The Houston rapper, producer, and grand supreme ass-quaking authority's emphatically acerbic baritone launches into U Ain't Bout That Life with, "It's Beat King Strip Club Kong, got yo bitch naked in my muh'fuckin phone." Punctuated with adlibs unleashed from uncharted depths of the diaphragm, your mouth and eyes can't help but water and widen before the monstrous bass kicks in and floors you. This is par for the Beat King course, and it's some of the most intensely satisfying and dramatic rap music being made. Central to the brilliance of the self-proclaimed Club God, though, is his Larry David side. An infinitely better Internet user than most rappers, he's created his own method of real-time social commentary, a WSHH-fuelled strategy that simply boils down to him waiting for stupid shit to happen and then freestyling about it. And his #TeamChoppers hater-culling trending topic slash online lynch mob is a brutal spectator sport that often ends in the deserving victim deleting their Twitter. The fact that Beat King's instrumentals drop like Felix Baumgartner and are turned to by Europe's rap-loving, "EDM Trap"-phobic electronic DJ set as the connoisseur's big-room alternative, only means that when he does penetrate outside of Texas this year the world will be close behind. —Davey Boy Smith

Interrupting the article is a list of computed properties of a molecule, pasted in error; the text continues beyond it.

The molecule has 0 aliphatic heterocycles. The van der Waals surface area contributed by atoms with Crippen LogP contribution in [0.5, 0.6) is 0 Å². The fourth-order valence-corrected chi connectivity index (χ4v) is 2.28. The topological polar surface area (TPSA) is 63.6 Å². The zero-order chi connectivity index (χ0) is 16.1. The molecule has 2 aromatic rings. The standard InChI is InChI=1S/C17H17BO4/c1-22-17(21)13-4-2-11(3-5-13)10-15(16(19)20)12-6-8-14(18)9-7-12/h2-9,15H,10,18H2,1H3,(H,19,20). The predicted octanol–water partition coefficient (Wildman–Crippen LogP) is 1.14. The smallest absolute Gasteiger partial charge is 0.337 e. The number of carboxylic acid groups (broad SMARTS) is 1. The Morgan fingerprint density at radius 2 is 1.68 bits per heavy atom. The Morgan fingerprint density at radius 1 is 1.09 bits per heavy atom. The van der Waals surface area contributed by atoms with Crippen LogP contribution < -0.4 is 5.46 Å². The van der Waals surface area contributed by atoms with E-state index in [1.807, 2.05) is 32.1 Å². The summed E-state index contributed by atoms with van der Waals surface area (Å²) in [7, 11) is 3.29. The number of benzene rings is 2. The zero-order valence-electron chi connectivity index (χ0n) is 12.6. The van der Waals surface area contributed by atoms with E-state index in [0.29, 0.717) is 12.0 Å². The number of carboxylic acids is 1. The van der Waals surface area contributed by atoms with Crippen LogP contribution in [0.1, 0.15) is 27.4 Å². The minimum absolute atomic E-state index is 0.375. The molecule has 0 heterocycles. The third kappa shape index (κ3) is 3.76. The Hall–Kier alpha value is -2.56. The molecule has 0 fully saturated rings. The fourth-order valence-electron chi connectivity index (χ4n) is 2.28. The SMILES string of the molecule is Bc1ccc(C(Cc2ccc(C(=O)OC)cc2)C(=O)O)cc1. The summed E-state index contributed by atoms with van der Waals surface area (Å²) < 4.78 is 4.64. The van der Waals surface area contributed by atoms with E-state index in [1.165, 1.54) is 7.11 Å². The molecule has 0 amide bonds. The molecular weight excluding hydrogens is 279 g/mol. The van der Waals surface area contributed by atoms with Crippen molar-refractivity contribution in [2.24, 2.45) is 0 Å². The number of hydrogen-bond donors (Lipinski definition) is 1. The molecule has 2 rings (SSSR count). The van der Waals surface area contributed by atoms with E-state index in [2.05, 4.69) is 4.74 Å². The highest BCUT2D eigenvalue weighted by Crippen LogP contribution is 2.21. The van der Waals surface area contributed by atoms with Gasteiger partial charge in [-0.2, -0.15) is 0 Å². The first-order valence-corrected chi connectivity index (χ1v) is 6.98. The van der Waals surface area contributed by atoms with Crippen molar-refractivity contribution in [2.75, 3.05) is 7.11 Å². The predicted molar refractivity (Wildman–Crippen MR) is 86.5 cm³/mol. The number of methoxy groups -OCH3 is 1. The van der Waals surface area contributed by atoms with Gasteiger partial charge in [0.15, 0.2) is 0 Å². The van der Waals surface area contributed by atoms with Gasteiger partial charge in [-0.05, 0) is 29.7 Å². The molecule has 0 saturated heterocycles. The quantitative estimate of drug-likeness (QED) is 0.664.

North Carolina is not necessarily known for its rap scene. There’s J. Cole, who doesn’t really count, and Little Brother, who don't really exist. But there is a third way. Much like late-period capitalism produced Tony Blair and Bill Clinton, North Carolina and the Internet helped produce Deniro Farrar, one of the few rappers to be both on the block and in the cloud. Which is to say that Farrar is as hard as they come, but he just so happens to talk his shit over pillow-fluffy beats from a murderer’s row of producers such as Ryan Hemsworth, Keyboard Kid, Friendzone, and Flosstradamus, creating an ambiance that contributes to the gravitas of his verses. When I interviewed Farrar a couple months ago, he shared with me exactly how grave his situation is: he’s got a brother on trial and two kids, and so he’s gotta make it happen for himself, like, now. He’s released three essential projects: The Kill or Be Killed EP with Shady Blaze, Cliff of Death with Blue Sky Black Death, and his recent solo shot The Patriarch. Oh, and if you didn’t hear he kinda killed SXSW. —Drew Millard



Okay so yeah, this one's kind of a gimme, but we'd be pretty remiss to not include Earl on this list. After returning from the wilderness, Thebe's return to rap has been limited but pointed—a well-executed guest verse here, a gut-wrenching solo track there, culminating in the recent "WHOA," which combines Earl's unmatched wordplay with his newfound commitment to not rapping about overtly terrible things. Flying Lotus has been serving as his live DJ lately, and by all accounts Earl's upcoming album Doris is gonna be nothing short of mind-blowing: rumored collaborators include The Neptunes, Alchemist, Thundercat, RZA (apparently), as well as the usual Odd Future gang. Still, it's important to remember that Earl's still developing as both a rapper and an adult, and though he may very well bring balance to The Force (or rap music, whatever), the most we should really be asking of him at this point is to follow his bliss. However, as this recent live footage can attest, Earl's new shit is sick, and Mac Miller is becoming mostly pretty alright. —DM